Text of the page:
He has set me in dark places, as they that be dead of old.
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EXPOSITORY (ENGLISH BIBLE)He hath set me in dark places.—A verbal reproduction of Psalm 143:3. The “dark places” are those of hell or Hades. For dead of old read dead eternally or dead for ever, the adverb looking forward rather than back.
dark places—sepulchers. As those "dead long since"; so Jeremiah and his people are consigned to oblivion (Ps 88:5, 6; 143:3; Eze 37:13).
Gimel.Ezekiel 37:12. Christ was laid in the dark grave literally:
as they that be dead of old: that have been long dead, and are forgotten, as if they had never been; see Psalm 88:5; or, "as the dead of the world" (f), or age; who, being dead, are gone out of the world, and no more in it. The Targum is,
"as the dead who go into another world.''He hath set me in dark places, as they that be dead of old.
EXEGETICAL (ORIGINAL LANGUAGES)6. Identical with the last part of Psalm 143:3. See intr. note.
dark places] in the gloom of Sheol.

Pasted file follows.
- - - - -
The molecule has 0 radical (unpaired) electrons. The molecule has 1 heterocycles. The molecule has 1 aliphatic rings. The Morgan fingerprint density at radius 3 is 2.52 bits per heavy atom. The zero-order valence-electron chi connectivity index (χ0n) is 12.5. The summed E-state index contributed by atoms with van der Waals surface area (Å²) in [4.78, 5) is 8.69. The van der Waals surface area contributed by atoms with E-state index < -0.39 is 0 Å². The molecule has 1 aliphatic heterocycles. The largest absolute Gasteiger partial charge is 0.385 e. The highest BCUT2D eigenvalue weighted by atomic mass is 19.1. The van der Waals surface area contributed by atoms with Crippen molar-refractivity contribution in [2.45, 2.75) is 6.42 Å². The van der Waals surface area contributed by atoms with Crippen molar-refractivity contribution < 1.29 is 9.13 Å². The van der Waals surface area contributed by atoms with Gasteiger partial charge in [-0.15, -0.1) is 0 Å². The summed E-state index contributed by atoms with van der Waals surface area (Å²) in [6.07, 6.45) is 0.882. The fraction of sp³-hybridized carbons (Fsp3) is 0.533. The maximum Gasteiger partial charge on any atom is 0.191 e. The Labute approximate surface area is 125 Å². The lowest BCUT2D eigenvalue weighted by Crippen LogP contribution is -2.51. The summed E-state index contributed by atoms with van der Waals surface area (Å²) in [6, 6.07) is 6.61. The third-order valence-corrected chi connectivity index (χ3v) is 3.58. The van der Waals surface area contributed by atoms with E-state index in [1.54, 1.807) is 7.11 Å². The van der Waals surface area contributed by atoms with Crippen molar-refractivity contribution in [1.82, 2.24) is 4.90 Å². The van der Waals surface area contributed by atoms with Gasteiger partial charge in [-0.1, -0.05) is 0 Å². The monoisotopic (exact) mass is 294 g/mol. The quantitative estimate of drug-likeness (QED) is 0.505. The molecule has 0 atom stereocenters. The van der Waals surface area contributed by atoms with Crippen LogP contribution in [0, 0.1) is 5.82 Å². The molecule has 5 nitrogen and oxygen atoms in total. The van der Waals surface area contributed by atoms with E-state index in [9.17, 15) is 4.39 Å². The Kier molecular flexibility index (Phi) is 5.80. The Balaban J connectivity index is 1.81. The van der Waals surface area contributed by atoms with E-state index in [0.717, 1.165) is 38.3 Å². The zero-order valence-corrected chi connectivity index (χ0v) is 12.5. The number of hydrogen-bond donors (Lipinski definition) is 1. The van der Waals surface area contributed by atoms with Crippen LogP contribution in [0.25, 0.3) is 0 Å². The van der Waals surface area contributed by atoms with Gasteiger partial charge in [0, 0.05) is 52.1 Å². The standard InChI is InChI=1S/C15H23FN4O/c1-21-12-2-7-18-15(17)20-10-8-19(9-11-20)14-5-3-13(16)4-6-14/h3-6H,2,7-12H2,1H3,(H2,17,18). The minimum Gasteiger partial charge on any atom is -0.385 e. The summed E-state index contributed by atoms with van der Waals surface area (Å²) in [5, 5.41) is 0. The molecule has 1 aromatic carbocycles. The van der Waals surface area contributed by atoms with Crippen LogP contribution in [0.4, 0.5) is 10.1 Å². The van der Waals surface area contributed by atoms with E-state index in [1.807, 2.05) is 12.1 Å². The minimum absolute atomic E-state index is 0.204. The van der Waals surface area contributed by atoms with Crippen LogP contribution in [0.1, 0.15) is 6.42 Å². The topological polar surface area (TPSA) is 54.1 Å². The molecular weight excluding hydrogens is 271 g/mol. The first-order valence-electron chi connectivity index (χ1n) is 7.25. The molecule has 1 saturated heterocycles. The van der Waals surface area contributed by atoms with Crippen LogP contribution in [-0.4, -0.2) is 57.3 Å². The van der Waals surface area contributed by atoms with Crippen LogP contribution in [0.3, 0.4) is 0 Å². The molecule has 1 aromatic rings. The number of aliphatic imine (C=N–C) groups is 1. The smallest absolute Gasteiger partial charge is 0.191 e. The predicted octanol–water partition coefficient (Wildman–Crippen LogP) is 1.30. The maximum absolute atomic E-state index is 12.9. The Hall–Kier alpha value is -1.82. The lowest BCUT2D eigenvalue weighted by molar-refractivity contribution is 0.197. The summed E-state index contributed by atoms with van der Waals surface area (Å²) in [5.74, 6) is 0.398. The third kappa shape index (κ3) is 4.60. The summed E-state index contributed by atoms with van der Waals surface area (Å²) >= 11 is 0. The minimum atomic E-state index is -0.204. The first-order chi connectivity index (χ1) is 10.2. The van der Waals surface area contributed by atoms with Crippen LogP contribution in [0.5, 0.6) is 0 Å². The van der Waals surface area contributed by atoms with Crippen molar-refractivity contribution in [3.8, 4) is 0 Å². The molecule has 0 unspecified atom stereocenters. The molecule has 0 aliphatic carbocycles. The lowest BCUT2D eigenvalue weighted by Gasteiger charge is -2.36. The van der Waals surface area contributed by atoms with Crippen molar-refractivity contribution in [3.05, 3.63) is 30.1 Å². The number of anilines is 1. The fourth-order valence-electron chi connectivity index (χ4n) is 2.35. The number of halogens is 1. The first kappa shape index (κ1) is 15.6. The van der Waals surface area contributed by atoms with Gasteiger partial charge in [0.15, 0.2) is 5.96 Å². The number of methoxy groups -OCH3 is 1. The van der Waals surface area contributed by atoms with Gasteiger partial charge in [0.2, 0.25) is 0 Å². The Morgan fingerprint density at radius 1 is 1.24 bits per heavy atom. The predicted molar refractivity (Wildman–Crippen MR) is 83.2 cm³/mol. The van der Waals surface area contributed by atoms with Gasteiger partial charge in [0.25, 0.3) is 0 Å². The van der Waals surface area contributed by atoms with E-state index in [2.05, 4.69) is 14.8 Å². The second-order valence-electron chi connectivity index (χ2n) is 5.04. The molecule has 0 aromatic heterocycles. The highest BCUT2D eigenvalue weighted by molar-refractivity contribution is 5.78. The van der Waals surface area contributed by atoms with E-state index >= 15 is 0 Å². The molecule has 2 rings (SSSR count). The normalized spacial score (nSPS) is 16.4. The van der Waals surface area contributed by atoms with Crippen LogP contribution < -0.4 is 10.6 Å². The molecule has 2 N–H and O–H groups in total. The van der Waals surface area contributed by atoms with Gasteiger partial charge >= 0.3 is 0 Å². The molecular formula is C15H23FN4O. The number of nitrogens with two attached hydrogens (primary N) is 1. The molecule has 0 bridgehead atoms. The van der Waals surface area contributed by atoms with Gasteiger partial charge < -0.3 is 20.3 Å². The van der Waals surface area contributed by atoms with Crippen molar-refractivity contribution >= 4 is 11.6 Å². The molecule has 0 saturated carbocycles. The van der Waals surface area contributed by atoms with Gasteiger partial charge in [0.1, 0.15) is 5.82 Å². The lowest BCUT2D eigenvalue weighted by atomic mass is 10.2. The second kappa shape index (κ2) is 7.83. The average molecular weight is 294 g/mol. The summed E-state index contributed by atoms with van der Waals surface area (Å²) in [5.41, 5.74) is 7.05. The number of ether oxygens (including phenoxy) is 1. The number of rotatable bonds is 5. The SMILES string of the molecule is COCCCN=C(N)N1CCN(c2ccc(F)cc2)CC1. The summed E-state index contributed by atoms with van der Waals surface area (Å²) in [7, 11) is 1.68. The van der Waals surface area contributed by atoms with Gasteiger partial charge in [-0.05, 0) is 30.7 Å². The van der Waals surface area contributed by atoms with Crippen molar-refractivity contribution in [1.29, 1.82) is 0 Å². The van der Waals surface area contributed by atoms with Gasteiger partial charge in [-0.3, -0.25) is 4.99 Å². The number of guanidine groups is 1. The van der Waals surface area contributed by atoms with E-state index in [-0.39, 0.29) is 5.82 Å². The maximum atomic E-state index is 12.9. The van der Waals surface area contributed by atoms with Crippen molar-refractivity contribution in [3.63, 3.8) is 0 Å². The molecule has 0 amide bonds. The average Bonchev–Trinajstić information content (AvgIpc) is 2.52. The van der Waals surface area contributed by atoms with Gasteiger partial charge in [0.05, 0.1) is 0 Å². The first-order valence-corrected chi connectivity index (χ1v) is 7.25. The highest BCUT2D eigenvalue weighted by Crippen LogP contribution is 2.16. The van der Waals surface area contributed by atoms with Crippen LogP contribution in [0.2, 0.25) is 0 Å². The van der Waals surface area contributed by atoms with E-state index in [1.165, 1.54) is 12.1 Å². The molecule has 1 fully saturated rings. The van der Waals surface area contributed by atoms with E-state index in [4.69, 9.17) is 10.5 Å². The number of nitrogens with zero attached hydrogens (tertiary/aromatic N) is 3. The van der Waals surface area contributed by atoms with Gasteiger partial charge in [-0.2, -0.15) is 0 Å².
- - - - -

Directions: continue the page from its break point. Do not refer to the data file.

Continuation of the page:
long dead] or, for ever dead, permanently forgotten, never able to return into the light of God’s favour.Verse 6. - This verse is verbally reproduced in Psalm 143:3. In dark places; i.e. in Hades (comp. Psalm 88:7). As they that be dead of old. A strange comparison; for what difference can it make whether the dead are men of the ancient or the modern world? The rendering, however, though perfectly admissible, is less suitable to the context than as they that are forever dead; who have entered "the land from which there is no return" (an Assyrian title of Hades). Comp. "the everlasting house," i.e. the grave (Ecclesiastes 12:5), "the everlasting sleep" (Jeremiah 51:39, 57). Lamentations 1:15), all my terrors round about." מגוּרי מסּביב is to be explained in conformity with the formula מגור מסּביב, so frequent in Jeremiah (Jeremiah 6:25; Jeremiah 20:4, Jeremiah 20:10, etc.): מגוּרי is therefore to be derived from מגור, but not to be confined in its reference to the enemy (as in the Vulgate, qui terrent); it is rather to be understood as applying to all the terrible powers that had come upon Judah, - sword, famine, plagues (cf. Lamentations 1:20). On the ground that מגוּרים elsewhere means wandering, pilgrimage, and that, moreover, the sing. מגור in Psalm 55:16 signifies a dwelling, Ewald translates the expression in the text, "my hamlets round about," understanding by that the inhabitants of the defenceless country towns and villages, which stand to the capital that gave them its protection in the relation of settlers in its neighbourhood (lxx πάροικοι). According to this view, the verse alludes to an important event which took place in those days of the siege, when all the inhabitants of the country towns fled to the capital, thinking that a great festival was going to be held there, as on former occasions; but this became at last for them the great festival of death, when the city was taken. But the translation of the lxx is of no authority, since they have given a false rendering of מגור מסּביב also; and the whole explanation is so artificial and unnatural, that it needs no further refutation. Raschi, indeed, had previously explained מגוּרי to mean שכיני, vicinos meos, but added improbos, ut sese congregarent adversus me ad perdendum. Notwithstanding this, מגוּרים, "wandering" and "place of sojourn," cannot denote the country towns as distinguished from the capital; nor can the flight of the inhabitants of the low-lying regions into the capital be fitly called a summoning together of them by the Lord. The combination פּליט ושׂריד is used as in Jeremiah 42:17; Jeremiah 44:14. For טפּח, see on Lamentations 2:20. With the complaint that no one could escape the judgment, - that the enemy dared to murder even the children whom she Jerusalem had carefully nourished and brought up, - the poem concludes, like the first, with deep sorrow, regarding which all attempts at comfort are quite unavailing (Gerlach).
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